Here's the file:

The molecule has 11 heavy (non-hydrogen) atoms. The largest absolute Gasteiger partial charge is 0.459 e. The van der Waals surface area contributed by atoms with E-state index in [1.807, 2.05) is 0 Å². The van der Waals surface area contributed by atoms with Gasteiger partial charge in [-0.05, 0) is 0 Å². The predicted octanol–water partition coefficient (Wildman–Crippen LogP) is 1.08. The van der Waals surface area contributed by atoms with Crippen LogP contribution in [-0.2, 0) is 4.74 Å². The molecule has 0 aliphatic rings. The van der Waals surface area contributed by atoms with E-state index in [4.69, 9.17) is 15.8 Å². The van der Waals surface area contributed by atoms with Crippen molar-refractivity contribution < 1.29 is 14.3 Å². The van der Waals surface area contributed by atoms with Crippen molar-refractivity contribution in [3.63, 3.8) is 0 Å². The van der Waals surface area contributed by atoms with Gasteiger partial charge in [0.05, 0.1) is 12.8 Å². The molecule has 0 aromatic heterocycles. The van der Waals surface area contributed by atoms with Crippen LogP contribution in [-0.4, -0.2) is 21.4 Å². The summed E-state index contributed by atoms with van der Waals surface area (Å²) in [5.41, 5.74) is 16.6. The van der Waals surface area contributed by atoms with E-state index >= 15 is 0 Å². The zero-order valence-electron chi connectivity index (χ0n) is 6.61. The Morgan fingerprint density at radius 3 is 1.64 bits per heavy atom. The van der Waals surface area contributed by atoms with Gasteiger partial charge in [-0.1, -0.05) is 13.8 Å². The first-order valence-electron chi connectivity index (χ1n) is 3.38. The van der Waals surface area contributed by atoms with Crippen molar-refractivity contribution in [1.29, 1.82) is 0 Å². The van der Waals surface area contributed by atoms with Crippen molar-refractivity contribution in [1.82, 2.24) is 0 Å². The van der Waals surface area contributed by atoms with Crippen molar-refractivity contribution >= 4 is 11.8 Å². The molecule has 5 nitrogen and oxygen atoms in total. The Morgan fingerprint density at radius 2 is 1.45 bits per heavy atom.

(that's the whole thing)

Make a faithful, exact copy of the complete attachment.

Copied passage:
The molecule has 11 heavy (non-hydrogen) atoms. The largest absolute Gasteiger partial charge is 0.459 e. The van der Waals surface area contributed by atoms with E-state index in [1.807, 2.05) is 0 Å². The van der Waals surface area contributed by atoms with Gasteiger partial charge in [-0.05, 0) is 0 Å². The predicted octanol–water partition coefficient (Wildman–Crippen LogP) is 1.08. The van der Waals surface area contributed by atoms with Crippen LogP contribution in [-0.2, 0) is 4.74 Å². The molecule has 0 aliphatic rings. The van der Waals surface area contributed by atoms with E-state index in [4.69, 9.17) is 15.8 Å². The van der Waals surface area contributed by atoms with Crippen molar-refractivity contribution < 1.29 is 14.3 Å². The van der Waals surface area contributed by atoms with Crippen molar-refractivity contribution in [3.63, 3.8) is 0 Å². The van der Waals surface area contributed by atoms with Gasteiger partial charge in [0.05, 0.1) is 12.8 Å². The molecule has 0 aromatic heterocycles. The van der Waals surface area contributed by atoms with Crippen LogP contribution in [-0.4, -0.2) is 21.4 Å². The summed E-state index contributed by atoms with van der Waals surface area (Å²) in [5.41, 5.74) is 16.6. The van der Waals surface area contributed by atoms with E-state index >= 15 is 0 Å². The zero-order valence-electron chi connectivity index (χ0n) is 6.61. The Morgan fingerprint density at radius 3 is 1.64 bits per heavy atom. The van der Waals surface area contributed by atoms with Gasteiger partial charge in [-0.1, -0.05) is 13.8 Å². The first-order valence-electron chi connectivity index (χ1n) is 3.38. The van der Waals surface area contributed by atoms with Crippen molar-refractivity contribution in [1.29, 1.82) is 0 Å². The van der Waals surface area contributed by atoms with Crippen molar-refractivity contribution in [1.82, 2.24) is 0 Å². The van der Waals surface area contributed by atoms with Crippen molar-refractivity contribution >= 4 is 11.8 Å². The molecule has 5 nitrogen and oxygen atoms in total. The Morgan fingerprint density at radius 2 is 1.45 bits per heavy atom.